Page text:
It is also good news for the pocketbook.

Less energy use means less money will be required to heat new homes built to the bylaw standards.

The new, better insulated residences will cost slightly more up front.

But the energy savings should pay for this extra cost within a decade or less.

A lot will depend on the size, style and use of the building.

Because all new residences will be built to the proposed amended bylaw standards it means all new home purchase prices will increase by a small amount.

It will not be a matter of homeowners having to choose between poorly insulated but cheap homes and adequately insulated but moderately priced homes.

Only adequately insulated homes will be available.

And the slight extra cost will be more than recovered through lower heating bills.

The proposed minimum thermal insulation values that Whitehorse is proposing in the amended bylaw are good, but not great.

They are good in the sense that they are better than nothing.

This is what the current building code has for insulation values at the moment.

They could be much better in that the R insulation values and other energy conservation design initiatives could be much higher.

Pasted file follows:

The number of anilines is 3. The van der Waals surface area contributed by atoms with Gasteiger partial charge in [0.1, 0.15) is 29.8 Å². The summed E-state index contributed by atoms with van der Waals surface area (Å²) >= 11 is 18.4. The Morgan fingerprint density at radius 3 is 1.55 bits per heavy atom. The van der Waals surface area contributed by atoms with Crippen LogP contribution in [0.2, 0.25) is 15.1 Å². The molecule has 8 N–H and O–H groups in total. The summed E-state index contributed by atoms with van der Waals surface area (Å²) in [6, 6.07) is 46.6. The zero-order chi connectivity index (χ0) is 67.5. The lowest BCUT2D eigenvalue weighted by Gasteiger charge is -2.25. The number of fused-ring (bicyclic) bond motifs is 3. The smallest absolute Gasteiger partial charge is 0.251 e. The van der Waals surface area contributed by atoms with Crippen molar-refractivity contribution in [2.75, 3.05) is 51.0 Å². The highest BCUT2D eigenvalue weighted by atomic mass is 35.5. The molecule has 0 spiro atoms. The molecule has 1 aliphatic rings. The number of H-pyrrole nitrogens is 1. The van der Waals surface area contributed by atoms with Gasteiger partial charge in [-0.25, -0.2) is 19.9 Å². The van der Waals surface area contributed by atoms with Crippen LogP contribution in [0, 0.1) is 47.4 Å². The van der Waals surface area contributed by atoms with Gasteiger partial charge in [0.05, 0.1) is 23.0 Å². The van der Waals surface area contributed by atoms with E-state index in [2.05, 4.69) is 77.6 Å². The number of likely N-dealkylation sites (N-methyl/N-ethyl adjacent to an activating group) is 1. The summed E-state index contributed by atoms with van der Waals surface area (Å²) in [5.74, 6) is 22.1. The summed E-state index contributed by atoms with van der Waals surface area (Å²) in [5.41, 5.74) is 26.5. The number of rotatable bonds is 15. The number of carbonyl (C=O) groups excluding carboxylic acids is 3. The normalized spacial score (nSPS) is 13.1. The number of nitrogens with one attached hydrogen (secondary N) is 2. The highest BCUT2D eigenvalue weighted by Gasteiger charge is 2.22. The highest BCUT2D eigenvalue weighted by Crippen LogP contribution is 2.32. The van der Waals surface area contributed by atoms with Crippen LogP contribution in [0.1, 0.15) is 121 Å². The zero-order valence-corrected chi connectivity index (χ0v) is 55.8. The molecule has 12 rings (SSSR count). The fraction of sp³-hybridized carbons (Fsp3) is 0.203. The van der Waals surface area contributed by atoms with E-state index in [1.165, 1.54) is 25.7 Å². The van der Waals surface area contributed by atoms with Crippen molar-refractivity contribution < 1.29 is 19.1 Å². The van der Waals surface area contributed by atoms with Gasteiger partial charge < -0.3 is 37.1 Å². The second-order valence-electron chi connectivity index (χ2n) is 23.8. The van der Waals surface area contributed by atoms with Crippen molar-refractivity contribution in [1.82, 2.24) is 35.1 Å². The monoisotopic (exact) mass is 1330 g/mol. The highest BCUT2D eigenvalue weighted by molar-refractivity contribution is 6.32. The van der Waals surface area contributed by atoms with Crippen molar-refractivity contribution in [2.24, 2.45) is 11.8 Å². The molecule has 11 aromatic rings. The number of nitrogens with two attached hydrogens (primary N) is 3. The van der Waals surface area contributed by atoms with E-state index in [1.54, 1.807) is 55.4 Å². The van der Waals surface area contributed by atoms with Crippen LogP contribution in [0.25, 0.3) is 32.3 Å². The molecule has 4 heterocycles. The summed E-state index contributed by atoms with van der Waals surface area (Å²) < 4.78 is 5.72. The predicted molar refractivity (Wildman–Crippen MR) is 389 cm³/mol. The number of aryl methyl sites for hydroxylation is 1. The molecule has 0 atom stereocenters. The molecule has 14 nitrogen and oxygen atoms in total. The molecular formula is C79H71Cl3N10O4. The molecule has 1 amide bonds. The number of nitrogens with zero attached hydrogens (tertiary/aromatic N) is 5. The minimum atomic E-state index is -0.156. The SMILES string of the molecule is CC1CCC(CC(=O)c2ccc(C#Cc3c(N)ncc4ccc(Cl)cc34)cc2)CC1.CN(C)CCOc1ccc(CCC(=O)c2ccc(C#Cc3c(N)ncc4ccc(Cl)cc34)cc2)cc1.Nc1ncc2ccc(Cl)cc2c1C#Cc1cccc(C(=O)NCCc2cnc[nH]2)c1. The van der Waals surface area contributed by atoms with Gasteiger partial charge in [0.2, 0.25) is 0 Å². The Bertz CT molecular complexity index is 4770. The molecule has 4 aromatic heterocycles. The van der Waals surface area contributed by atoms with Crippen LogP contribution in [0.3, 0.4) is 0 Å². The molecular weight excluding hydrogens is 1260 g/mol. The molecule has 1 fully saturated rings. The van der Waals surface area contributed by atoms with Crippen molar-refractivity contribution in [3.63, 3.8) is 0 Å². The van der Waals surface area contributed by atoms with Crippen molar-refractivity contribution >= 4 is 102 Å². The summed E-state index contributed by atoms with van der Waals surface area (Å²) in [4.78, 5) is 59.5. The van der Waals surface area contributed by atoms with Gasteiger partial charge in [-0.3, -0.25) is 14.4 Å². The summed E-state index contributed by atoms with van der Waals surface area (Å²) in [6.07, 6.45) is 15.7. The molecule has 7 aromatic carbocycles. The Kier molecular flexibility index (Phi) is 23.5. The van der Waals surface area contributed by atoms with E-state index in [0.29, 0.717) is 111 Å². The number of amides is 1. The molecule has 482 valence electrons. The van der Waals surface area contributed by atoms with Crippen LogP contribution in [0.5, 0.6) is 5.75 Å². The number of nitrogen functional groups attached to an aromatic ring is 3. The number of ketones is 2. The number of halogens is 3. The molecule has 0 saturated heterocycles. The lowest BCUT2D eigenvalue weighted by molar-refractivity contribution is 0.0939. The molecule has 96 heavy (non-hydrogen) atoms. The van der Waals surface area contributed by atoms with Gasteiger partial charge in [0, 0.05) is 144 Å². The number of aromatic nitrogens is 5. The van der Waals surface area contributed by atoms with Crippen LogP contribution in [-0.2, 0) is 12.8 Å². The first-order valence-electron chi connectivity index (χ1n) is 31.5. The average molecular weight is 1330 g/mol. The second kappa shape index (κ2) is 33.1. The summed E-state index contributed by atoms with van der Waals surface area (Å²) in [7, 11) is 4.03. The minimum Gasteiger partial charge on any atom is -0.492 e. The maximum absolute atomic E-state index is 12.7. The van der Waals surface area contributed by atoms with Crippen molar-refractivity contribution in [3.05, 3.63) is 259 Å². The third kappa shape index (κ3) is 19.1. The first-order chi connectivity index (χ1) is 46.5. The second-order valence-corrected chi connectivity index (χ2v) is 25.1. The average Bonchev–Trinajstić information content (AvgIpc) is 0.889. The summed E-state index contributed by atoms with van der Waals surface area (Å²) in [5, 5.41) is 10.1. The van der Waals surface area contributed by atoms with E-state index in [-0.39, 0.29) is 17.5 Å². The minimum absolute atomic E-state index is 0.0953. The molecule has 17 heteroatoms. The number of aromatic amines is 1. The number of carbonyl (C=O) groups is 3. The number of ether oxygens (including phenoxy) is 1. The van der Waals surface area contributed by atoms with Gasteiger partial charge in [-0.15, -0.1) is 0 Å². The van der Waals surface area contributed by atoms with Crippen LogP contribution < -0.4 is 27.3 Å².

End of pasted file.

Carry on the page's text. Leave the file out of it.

There is an example of that right here in the Yukon.

The design that the Yukon Housing Corporation is using for its new projects is called Super GreenHome.

There are seven main criteria to meet this standard.

This includes having the building pass an air-leakage test and installing a ventilation system that is approved by a certified ventilation adviser.

Typical R values for a Super GreenHome are R60 for the walls, and R80 in the ceiling.

As can be imagined, the heating costs for a SuperGreen house are very low.

What Whitehorse is proposing does not come close to this, but it is a start.

Whitehorse is to be commended for introducing the bylaw amendment.

It is hoped that once it is implemented it will find wide acceptance from home owners, building contractors and architects.

Once the benefits are understood, perhaps then the bylaw can be amended again so that it matches the Yukon Housing Corporation SuperGreen standards.

For more information on the Yukon Housing Corporation Super GreenHome contact 667-5759 or visit www.housing.yk.ca.